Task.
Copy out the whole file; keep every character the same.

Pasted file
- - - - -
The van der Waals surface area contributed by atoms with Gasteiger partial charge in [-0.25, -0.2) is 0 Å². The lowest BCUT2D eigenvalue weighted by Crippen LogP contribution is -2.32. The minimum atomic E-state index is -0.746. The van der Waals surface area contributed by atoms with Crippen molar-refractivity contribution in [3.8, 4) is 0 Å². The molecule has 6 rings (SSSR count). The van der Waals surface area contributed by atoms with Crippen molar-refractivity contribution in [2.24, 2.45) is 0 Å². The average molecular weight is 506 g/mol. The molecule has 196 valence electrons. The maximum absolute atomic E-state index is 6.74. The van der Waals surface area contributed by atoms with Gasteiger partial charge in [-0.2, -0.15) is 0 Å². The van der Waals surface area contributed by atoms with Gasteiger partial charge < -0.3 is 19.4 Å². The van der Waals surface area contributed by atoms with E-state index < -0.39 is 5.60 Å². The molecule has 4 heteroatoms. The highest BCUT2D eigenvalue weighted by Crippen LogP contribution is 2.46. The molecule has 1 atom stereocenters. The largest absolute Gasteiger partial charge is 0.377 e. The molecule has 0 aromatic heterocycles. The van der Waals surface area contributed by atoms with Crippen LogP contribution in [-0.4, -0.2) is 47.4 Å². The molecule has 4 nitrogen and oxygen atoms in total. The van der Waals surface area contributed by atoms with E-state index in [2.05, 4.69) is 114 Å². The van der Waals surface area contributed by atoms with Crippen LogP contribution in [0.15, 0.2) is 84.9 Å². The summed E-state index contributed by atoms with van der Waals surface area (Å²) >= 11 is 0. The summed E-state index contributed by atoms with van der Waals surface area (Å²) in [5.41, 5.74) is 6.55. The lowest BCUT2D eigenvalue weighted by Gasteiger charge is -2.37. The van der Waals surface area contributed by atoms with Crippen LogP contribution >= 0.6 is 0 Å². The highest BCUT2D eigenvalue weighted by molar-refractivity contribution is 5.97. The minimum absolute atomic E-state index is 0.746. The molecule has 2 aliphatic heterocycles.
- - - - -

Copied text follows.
The van der Waals surface area contributed by atoms with Gasteiger partial charge in [-0.25, -0.2) is 0 Å². The lowest BCUT2D eigenvalue weighted by Crippen LogP contribution is -2.32. The minimum atomic E-state index is -0.746. The van der Waals surface area contributed by atoms with Crippen molar-refractivity contribution in [3.8, 4) is 0 Å². The molecule has 6 rings (SSSR count). The van der Waals surface area contributed by atoms with Crippen molar-refractivity contribution in [2.24, 2.45) is 0 Å². The average molecular weight is 506 g/mol. The molecule has 196 valence electrons. The maximum absolute atomic E-state index is 6.74. The van der Waals surface area contributed by atoms with Gasteiger partial charge in [-0.2, -0.15) is 0 Å². The van der Waals surface area contributed by atoms with Gasteiger partial charge < -0.3 is 19.4 Å². The van der Waals surface area contributed by atoms with E-state index < -0.39 is 5.60 Å². The molecule has 4 heteroatoms. The highest BCUT2D eigenvalue weighted by Crippen LogP contribution is 2.46. The molecule has 1 atom stereocenters. The largest absolute Gasteiger partial charge is 0.377 e. The molecule has 0 aromatic heterocycles. The van der Waals surface area contributed by atoms with Crippen LogP contribution in [-0.4, -0.2) is 47.4 Å². The molecule has 4 nitrogen and oxygen atoms in total. The van der Waals surface area contributed by atoms with E-state index in [2.05, 4.69) is 114 Å². The van der Waals surface area contributed by atoms with Crippen LogP contribution in [0.15, 0.2) is 84.9 Å². The summed E-state index contributed by atoms with van der Waals surface area (Å²) >= 11 is 0. The summed E-state index contributed by atoms with van der Waals surface area (Å²) in [5.41, 5.74) is 6.55. The lowest BCUT2D eigenvalue weighted by Gasteiger charge is -2.37. The van der Waals surface area contributed by atoms with Crippen LogP contribution >= 0.6 is 0 Å². The highest BCUT2D eigenvalue weighted by molar-refractivity contribution is 5.97. The minimum absolute atomic E-state index is 0.746. The molecule has 2 aliphatic heterocycles.